Contrary to what Mrs. Newhouse told us, inside the womb a person is neither good nor evil. Before birth a person has unlimited potential for both good and for evil. It is only after birth that these “two persona’s from within you will be separated”. The choices that a person makes during the course of his life will determine if he will become a saint, a villain, or something in between. But it is not enough merely to choose good over evil. Hashem tells Rivka that “Nation from nation will be strengthened”, meaning that good and bad are too often intricately intertwined and they can often feed off of each other. Choosing good over evil is more often than not much more difficult than choosing whether or not to eat a cheeseburger. Our mission is much more difficult: our mission is to distil the good from within the evil. The Ohr HaChayim HaKadosh places a cherry on top of this explanation. By telling Rivka that “the greater will be served by the younger,” and not “your greater will be served by your younger,” Hashem is telling her that His message is relevant to every single Jewish baby who will ever be born until the end of time.
Make no mistake: Hashem’s message does not cure Rivka of her angst; it only reinforces it. Rivka begins to understand the gravity of her situation and the weight that hangs around her shoulders. Rivka’s pregnancy reminds me of the movie “Rosemary’s Baby”, a movie based on a book of the same name written by Ira Levin, about a woman who gives birth to the devil. Here is how IMDB.com describes Rosemary: “As her pregnancy progresses, Rosemary feels a mounting sense of dread and angst. What is wrong with her? Why won’t anyone acknowledge it?”
Rivka is an archetype. Every Jewish mother is Rosemary. Each time she brings a child into this world she holds an awesome responsibility. I like to tell people that raising a child is simple: you simply point the child in the direction that you want him to go and you can be certain that he will go in that direction, plus or minus one hundred and eighty degrees. I’ll be brutally frank: after eight children we’re still not sure we have gotten it right. Do we approve of the choices that our children have made? Can we really influence these choices? Until when does our input carry any kind of weight? Until the child leaves home at eighteen? Until his bar mitzvah? Until he first enters kindergarten? And do we even know what “the right choices” are?
Our role as parents has always been and will always be fraught with angst. Our concern never goes away. The problems never end — they just continually morph into something different. And yet I maintain that there is hope. Because Hashem has given us a measuring stick: His Torah. Transforming the Torah into a book on “Child-Rearing for Dummies” is no trivial task. But at least the Torah gives us a clear perception as to the definitions of good and evil, which makes a good starting point. The next task, distilling the good from the evil, is up to us, and it will most likely take 120 years to find out how well we did.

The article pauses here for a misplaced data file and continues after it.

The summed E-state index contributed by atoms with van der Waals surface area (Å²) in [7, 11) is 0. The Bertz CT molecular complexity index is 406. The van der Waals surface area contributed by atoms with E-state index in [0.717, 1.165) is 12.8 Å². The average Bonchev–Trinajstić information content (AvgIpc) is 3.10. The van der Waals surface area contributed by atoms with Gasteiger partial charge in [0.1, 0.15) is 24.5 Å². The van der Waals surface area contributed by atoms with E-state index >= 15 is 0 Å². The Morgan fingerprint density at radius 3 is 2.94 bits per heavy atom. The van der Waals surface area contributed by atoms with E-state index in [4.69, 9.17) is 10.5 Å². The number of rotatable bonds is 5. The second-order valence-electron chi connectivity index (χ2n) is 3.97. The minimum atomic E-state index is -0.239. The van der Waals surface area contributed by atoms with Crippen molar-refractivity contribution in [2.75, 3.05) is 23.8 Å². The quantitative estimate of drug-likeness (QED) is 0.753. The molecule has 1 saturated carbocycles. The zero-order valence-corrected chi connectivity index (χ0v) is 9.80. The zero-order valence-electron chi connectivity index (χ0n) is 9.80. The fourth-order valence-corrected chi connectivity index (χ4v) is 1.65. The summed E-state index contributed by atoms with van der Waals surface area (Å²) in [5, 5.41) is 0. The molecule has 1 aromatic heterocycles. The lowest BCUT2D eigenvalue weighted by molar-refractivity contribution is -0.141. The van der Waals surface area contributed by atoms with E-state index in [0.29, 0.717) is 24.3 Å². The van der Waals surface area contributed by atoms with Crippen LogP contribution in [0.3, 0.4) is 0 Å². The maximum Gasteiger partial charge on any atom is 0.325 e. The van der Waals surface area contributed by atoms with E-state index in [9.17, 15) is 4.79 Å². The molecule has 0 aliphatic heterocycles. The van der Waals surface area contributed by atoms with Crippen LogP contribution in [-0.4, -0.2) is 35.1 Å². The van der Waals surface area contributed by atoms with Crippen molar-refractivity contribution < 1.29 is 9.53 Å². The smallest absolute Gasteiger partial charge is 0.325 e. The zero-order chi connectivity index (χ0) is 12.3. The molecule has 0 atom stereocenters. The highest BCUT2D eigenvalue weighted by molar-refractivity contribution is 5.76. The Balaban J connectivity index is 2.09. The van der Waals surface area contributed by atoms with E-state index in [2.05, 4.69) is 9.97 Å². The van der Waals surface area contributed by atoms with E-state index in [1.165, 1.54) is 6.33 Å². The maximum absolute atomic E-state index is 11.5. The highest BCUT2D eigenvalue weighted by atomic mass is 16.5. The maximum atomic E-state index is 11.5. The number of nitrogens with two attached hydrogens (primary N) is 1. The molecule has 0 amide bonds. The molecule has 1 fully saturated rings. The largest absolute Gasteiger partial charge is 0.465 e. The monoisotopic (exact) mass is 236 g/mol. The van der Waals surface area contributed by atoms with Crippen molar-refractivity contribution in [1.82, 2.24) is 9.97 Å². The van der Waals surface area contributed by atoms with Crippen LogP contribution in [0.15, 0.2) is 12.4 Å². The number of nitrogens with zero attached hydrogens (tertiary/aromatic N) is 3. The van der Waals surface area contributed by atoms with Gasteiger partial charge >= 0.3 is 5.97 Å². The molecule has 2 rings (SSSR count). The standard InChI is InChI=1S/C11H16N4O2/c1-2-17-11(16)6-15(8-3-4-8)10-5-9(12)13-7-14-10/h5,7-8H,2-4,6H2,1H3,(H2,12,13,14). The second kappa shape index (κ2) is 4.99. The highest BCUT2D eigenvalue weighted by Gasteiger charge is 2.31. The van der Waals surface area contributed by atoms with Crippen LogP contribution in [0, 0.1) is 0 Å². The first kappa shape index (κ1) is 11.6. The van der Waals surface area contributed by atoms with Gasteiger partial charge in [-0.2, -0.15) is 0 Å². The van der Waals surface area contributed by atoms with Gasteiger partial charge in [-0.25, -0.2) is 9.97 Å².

Ari Sacher, Moreshet, 5777
Please daven for a Refu’a Shelema for Moshe Dov ben Malka and Yechiel ben Shprintza.
 Mrs. Newhouse actually told us that Yaakov tried to exit “Whenever Rivka passed by a shul”. Given the fact that there were exactly three Jews in the world at the time, there were, at most, three shuls.
 For years I thought that this interpretation of the world “behold” was the innovation of Rav Baruch HaLevi Epstein, the author of the “Torah Temima.” This year I discovered that the Rashbam came up with the same idea nearly one-thousand years earlier.
 The sharp reader will have noticed that in verse 22 the Torah says that the “[two] boys” struggled inside of her, meaning that she was already aware that she was having twins. The Ibn Ezra teaches that the plural is used “al shem sofo” — “using a later understanding” –– meaning that what was causing her horrific morning sickness was indeed the fact that she was carrying two boys, except that Rivka was still unaware of this fact.
 This seems to be becoming a motif in this shiur.
 The Rambam, writing in the Moreh Nevuchim [Chapter 1], teaches that good and evil were originally separated. Adam caused them to become inexorably blended after he ate from the Tree of Knowledge.
 Rocket scientist humour. To understand please consult a rocket scientist.